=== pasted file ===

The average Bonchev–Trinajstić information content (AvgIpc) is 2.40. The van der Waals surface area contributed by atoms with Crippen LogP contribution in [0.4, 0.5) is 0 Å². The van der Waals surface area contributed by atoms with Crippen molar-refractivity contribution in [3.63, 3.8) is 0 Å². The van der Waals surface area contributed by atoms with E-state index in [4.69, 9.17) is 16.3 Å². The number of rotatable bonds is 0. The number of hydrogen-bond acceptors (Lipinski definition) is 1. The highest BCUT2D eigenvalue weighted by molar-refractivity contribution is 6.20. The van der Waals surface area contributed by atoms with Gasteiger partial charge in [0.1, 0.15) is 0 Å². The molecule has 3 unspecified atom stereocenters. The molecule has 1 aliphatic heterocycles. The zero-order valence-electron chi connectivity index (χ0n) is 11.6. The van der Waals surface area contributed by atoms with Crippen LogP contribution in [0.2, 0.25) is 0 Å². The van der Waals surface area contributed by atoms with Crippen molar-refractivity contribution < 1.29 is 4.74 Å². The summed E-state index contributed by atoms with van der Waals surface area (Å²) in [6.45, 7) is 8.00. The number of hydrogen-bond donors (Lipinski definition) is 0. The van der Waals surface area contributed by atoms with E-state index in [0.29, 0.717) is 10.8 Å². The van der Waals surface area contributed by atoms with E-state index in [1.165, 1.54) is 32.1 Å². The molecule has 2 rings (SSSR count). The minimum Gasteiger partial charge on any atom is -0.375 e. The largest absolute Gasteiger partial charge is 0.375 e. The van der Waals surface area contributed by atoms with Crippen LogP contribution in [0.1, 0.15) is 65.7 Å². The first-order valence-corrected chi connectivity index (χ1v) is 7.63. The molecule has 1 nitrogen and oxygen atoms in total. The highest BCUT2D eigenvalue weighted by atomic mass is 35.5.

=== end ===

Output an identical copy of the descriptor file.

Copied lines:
The average Bonchev–Trinajstić information content (AvgIpc) is 2.40. The van der Waals surface area contributed by atoms with Crippen LogP contribution in [0.4, 0.5) is 0 Å². The van der Waals surface area contributed by atoms with Crippen molar-refractivity contribution in [3.63, 3.8) is 0 Å². The van der Waals surface area contributed by atoms with E-state index in [4.69, 9.17) is 16.3 Å². The number of rotatable bonds is 0. The number of hydrogen-bond acceptors (Lipinski definition) is 1. The highest BCUT2D eigenvalue weighted by molar-refractivity contribution is 6.20. The van der Waals surface area contributed by atoms with Gasteiger partial charge in [0.1, 0.15) is 0 Å². The molecule has 3 unspecified atom stereocenters. The molecule has 1 aliphatic heterocycles. The zero-order valence-electron chi connectivity index (χ0n) is 11.6. The van der Waals surface area contributed by atoms with Crippen LogP contribution in [0.2, 0.25) is 0 Å². The van der Waals surface area contributed by atoms with Crippen molar-refractivity contribution < 1.29 is 4.74 Å². The summed E-state index contributed by atoms with van der Waals surface area (Å²) in [6.45, 7) is 8.00. The number of hydrogen-bond donors (Lipinski definition) is 0. The van der Waals surface area contributed by atoms with E-state index in [0.29, 0.717) is 10.8 Å². The van der Waals surface area contributed by atoms with E-state index in [1.165, 1.54) is 32.1 Å². The molecule has 2 rings (SSSR count). The minimum Gasteiger partial charge on any atom is -0.375 e. The largest absolute Gasteiger partial charge is 0.375 e. The van der Waals surface area contributed by atoms with Crippen LogP contribution in [0.1, 0.15) is 65.7 Å². The first-order valence-corrected chi connectivity index (χ1v) is 7.63. The molecule has 1 nitrogen and oxygen atoms in total. The highest BCUT2D eigenvalue weighted by atomic mass is 35.5.